Are you touching yourself?

It’s a very important question.
You could be doing it – and have NO idea.
Most people don’t.
They do it in meetings, at their desk, in interviews, even on stage!
It’s really not a good thing.
I had a client who did it at the beginning of his media training with me yesterday… and with my help, he stopped. You can too.
Do YOU touch your face? At work, in meetings, during interviews or on stage? You shouldn’t.
Not only is it gross because you’re transferring bacteria, allergens and viruses to your face — but it’s also a dead giveaway that you’re uncomfortable with the situation.
When you rub your face, you’re calming yourself down because there are nerve endings there. Giving yourself a good temple rub in the bathroom is okay… but don’t do it in public IF you care what others think.
People absorb all the things you do PHYSICALLY while you’re speaking to them. They take that in as content. Not just what you SAY.
If you don’t really care what people think of you – then rub away. If you’re in sales, have a leadership role, looking to move up or own a company… you DO care… and it’s definitely something to work on.
This is why I record my clients on video. Sometimes they have no idea what they look like while they’re talking until they see what I shoot. It’s much easier to fix issues when you’re aware of them.

Try shooting video of yourself.

Positive body language could definitely help you become a more effective leader.

Would you like help? Click here for a free strategy session on the phone or on Skype.

No one at work will tell you this (especially if you’re the boss)

Some people talk with their hands.

Some people talk with their hands a little too much.

They’re in the middle of a room – yet, it’s like they’re waving down a plane. Distracting? Yes.

Have you ever been in an audience or watched someone online and found yourself watching them act like they’re conducting an orchestra? And you don’t remember a word they said?

What you’re DOING with your face, hands and the rest of your body can either ADD or DETRACT from your message. They may not hear a word you’re saying because of what your body’s doing.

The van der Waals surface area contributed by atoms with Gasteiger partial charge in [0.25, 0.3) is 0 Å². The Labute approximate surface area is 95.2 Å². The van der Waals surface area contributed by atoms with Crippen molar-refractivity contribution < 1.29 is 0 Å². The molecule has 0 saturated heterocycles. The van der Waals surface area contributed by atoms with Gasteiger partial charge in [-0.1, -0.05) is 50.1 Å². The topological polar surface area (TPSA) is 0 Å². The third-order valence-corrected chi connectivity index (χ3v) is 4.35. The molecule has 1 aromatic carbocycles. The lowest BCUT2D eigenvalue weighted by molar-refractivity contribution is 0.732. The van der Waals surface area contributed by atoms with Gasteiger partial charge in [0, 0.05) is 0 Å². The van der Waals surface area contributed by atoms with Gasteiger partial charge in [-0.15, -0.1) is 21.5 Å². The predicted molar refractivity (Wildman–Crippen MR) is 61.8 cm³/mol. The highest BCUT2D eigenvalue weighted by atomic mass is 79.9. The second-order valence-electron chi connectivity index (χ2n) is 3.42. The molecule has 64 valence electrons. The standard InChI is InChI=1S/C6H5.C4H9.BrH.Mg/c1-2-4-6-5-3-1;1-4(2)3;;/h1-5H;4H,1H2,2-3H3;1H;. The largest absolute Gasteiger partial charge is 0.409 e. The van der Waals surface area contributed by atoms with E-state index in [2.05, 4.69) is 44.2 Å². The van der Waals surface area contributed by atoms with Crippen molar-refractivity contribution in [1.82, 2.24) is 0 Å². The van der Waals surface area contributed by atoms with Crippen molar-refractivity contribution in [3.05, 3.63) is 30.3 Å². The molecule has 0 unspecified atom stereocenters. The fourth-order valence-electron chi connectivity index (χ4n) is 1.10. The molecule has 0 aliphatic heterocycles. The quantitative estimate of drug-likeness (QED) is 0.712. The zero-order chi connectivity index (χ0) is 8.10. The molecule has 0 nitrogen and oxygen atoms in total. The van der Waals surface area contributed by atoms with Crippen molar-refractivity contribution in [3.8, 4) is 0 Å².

You may have no idea you even have this issue. Most people won’t tell you. We’re all too nice. ESPECIALLY if you’re the boss.

Your non-verbal communication will contribute (or is contributing right now) to your success or failure.

Kasia Wezowski is the founder of the Center for Body Language and the author of four books on the subject. She recently wrote about this for the Harvard Business Review.

In the article, she specifically broke down body language from the 2012 U.S. Presidential election. The Center for Body Language conducted an online survey with 1,000 participants.

“… both Democrats and Republicans—watched two-minute video clips featuring Barack Obama and Mitt Romney at campaign events delivering both neutral and emotional content. Webcams recorded the viewers’ facial expressions, and our team analyzed them for six key emotions identified in psychology research: happy, surprised, afraid, disgusted, angry, and sad. We coded for the tenor of the emotion (positive or negative) and how strongly it seem to be expressed.  This analysis showed that Obama sparked stronger emotional responses and fewer negative ones. Even a significant number of Republicans—16%— reacted negatively to Romney. And when we analyzed the candidates’ body language, we found that the President displayed primarily open, positive, confident positions congruent with his speech. Romney, by contrast, often gave out negative signals, diminishing his message with contradictory and distracting facial expressions and movement.”